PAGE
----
Gordon Ryan Arnott

Gordon Ryan Arnott, architect (b at Winnipeg 1 Aug 1926; d at Banff 7 May 1996). Gordon Arnott received, along with a bachelor of architecture from the University of Manitoba in 1948, the Royal Architectural Institute of Canada's Gold Medal.

Gordon Ryan Arnott

Gordon Ryan Arnott, architect (b at Winnipeg 1 Aug 1926; d at Banff 7 May 1996). Gordon Arnott received, along with a bachelor of architecture from the University of Manitoba in 1948, the Royal Architectural Institute of Canada's Gold Medal. In 1951 he completed a post-graduate degree in regional planning at the University of British Columbia. As a leader in architecture and urban planning, Gordon Arnott, in his work over 43 years with various firms, left his stamp on his adopted province of Saskatchewan.

Arnott established a practice in Regina in 1953 with his classmate Kiyoshi Izumi. Among the firm's most important buildings were the Norman MacKenzie Art Gallery (1958 Massey Medal runner-up), the Saskatchewan Centre for the Arts (1971), the Credit Union Central (1976), and the Kramer Imax Theatre (1991). In Saskatoon he designed the Western College of Veterinary Medicine at the University of Saskatchewan (1970). His involvement with urban planning is represented by plans for Uranium City (1956), Yorkton (1966), and Saskatoon's Midtown Plaza (1971), all in Saskatchewan.

Arnott's awards included the Vincent Massey Award for Excellence in Urban Environment (1971) for the Midtown Plaza project in Saskatoon, and the Queen Elizabeth II 25th Anniversary Medal (1977) for outstanding service to the profession. He received the Premier's Award of Merit in Community Planning and in Architecture for the Air Terminal Building in Regina and his firm was awarded the City of Regina Municipal Heritage Award for Union Station. The Saskatchewan Association of Architects honoured Gordon Arnott with its Award of Merit for the Saskatchewan Pavilion in Vancouver at Expo '86, and for the T.C. Douglas Building in Regina the firm received the 1981 Canadian Consulting Engineering Award. In 1991 the City of Saskatoon awarded Arnott's firm the Municipal Heritage Award for the Midtown Plaza Expansion. The firm also won the Saskatchewan Association of Architects Award of Excellence for the Saskatchewan Science Centre.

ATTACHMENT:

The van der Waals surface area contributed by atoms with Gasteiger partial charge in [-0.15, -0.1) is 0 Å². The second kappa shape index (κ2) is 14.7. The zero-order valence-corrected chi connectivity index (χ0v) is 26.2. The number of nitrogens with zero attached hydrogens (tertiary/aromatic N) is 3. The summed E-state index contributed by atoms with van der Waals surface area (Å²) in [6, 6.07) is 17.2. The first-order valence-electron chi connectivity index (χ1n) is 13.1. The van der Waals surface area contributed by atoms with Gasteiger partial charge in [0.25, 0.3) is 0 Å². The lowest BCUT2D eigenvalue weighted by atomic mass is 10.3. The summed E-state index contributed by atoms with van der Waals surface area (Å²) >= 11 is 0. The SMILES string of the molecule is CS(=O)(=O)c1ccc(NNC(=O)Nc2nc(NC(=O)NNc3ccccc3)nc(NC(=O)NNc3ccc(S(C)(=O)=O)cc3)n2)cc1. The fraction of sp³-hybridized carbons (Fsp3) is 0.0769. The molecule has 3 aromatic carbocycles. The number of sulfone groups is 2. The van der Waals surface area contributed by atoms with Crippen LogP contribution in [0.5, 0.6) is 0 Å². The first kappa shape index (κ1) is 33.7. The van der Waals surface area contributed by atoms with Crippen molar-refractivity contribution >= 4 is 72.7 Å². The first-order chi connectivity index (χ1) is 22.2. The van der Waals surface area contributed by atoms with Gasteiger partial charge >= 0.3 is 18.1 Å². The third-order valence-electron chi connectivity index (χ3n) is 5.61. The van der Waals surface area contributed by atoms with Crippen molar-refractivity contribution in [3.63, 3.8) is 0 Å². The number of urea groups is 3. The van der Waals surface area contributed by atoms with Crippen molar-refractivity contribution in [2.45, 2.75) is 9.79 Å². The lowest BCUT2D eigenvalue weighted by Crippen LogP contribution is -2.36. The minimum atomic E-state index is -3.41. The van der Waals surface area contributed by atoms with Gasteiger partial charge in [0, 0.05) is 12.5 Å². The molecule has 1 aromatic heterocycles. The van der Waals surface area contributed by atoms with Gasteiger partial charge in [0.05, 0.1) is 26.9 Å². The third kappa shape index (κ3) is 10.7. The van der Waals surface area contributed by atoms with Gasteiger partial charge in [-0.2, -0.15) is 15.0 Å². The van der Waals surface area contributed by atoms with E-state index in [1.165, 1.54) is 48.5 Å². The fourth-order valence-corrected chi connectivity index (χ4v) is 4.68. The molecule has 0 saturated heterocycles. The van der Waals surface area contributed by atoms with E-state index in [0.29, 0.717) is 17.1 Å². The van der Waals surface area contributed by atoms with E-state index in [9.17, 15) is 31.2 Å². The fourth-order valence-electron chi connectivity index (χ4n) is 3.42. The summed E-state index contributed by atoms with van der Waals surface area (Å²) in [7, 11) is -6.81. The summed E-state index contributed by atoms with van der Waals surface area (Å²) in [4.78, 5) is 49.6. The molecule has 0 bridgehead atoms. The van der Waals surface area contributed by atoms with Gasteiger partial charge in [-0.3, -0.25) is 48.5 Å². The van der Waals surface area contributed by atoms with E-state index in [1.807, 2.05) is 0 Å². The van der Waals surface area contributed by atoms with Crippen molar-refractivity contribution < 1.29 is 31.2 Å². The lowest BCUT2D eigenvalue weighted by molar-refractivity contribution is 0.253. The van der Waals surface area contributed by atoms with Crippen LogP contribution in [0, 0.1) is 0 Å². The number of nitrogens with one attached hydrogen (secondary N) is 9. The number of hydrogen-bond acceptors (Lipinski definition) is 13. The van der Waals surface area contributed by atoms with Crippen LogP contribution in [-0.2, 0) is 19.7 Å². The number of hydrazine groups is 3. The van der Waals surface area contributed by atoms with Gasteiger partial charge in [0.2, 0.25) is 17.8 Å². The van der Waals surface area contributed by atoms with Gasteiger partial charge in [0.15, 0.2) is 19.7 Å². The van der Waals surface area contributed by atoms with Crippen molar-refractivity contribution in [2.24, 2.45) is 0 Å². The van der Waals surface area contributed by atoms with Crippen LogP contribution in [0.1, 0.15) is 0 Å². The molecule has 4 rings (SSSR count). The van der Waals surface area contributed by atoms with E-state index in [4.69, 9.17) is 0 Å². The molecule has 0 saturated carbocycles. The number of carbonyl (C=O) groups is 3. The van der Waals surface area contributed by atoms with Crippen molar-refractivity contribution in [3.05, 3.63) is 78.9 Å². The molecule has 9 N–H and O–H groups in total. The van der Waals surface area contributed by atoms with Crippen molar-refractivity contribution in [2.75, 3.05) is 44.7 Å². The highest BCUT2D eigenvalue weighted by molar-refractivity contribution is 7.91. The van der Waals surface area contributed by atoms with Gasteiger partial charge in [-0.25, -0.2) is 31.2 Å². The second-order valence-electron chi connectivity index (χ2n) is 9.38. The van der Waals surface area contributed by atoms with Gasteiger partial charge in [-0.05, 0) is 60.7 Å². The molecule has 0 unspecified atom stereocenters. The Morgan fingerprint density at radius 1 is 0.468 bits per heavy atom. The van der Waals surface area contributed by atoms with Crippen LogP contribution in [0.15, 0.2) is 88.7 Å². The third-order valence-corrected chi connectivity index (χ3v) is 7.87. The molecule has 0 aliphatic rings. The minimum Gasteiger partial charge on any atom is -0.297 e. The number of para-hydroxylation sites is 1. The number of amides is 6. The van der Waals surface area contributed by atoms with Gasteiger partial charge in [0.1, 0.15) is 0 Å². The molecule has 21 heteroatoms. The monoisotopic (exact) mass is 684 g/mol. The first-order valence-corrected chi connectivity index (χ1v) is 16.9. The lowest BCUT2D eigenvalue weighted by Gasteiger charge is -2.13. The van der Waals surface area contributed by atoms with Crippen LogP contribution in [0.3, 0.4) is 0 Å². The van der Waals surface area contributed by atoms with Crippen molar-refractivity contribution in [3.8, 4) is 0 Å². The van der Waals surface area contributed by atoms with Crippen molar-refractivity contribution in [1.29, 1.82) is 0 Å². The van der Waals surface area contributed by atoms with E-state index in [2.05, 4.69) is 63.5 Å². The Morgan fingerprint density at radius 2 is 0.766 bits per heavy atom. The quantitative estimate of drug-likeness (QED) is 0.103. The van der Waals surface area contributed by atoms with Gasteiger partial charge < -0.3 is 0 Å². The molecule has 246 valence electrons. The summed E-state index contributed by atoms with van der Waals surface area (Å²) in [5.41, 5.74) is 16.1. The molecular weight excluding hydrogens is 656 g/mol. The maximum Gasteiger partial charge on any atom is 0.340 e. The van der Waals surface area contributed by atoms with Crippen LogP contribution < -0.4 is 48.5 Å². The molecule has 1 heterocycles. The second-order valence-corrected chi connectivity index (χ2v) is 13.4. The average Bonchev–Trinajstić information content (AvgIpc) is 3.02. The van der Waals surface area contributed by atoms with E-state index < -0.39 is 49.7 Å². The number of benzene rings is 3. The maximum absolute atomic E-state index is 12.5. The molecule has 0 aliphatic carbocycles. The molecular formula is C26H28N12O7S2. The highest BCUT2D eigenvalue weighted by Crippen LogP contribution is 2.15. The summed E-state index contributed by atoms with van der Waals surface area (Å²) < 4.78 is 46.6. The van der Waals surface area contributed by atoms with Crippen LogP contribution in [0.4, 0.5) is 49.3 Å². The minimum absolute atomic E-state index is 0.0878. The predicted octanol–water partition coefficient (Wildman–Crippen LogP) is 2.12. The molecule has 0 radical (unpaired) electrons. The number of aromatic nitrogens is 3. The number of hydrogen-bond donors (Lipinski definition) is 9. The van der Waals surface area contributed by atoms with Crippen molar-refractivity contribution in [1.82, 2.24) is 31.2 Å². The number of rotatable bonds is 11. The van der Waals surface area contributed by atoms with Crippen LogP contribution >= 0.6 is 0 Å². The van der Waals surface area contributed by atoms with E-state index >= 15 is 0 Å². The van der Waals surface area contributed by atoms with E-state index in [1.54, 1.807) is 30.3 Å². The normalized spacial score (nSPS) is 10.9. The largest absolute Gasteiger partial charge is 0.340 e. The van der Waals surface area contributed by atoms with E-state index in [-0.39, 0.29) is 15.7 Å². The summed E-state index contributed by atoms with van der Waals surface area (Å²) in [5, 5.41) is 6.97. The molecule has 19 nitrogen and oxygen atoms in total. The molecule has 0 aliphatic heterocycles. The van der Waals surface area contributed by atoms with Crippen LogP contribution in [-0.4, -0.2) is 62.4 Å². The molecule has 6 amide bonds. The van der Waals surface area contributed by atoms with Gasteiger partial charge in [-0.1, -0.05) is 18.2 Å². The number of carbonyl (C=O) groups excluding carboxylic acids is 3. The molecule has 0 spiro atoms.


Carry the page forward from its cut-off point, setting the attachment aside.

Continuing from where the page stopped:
Gordon Arnott served as president of the Saskatchewan Association of Architects in 1961 and as president of the Royal Architectural Institute of Architects in 1970-71. He acted as dean of the College of Fellows 1968-71, and in an advisory role to the University of Regina, Wascana Centre Authority, Public Works Canada, the National Gallery and the National Capital Commission.